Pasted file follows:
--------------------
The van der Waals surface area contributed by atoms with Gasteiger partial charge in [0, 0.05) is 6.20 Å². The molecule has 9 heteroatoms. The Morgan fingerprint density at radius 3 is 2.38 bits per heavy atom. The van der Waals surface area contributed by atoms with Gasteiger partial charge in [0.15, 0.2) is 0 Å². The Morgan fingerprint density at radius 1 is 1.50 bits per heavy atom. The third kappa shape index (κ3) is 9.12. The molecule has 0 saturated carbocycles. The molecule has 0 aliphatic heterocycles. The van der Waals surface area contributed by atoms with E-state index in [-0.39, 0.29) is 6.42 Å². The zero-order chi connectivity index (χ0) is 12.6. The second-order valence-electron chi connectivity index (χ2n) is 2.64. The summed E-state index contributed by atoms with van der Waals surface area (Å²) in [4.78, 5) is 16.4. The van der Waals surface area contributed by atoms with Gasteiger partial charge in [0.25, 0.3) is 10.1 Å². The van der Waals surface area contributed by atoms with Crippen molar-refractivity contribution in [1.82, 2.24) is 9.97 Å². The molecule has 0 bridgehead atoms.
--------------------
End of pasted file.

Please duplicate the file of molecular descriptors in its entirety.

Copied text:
The van der Waals surface area contributed by atoms with Gasteiger partial charge in [0, 0.05) is 6.20 Å². The molecule has 9 heteroatoms. The Morgan fingerprint density at radius 3 is 2.38 bits per heavy atom. The van der Waals surface area contributed by atoms with Gasteiger partial charge in [0.15, 0.2) is 0 Å². The Morgan fingerprint density at radius 1 is 1.50 bits per heavy atom. The third kappa shape index (κ3) is 9.12. The molecule has 0 saturated carbocycles. The molecule has 0 aliphatic heterocycles. The van der Waals surface area contributed by atoms with E-state index in [-0.39, 0.29) is 6.42 Å². The zero-order chi connectivity index (χ0) is 12.6. The second-order valence-electron chi connectivity index (χ2n) is 2.64. The summed E-state index contributed by atoms with van der Waals surface area (Å²) in [4.78, 5) is 16.4. The van der Waals surface area contributed by atoms with Gasteiger partial charge in [0.25, 0.3) is 10.1 Å². The van der Waals surface area contributed by atoms with Crippen molar-refractivity contribution in [1.82, 2.24) is 9.97 Å². The molecule has 0 bridgehead atoms.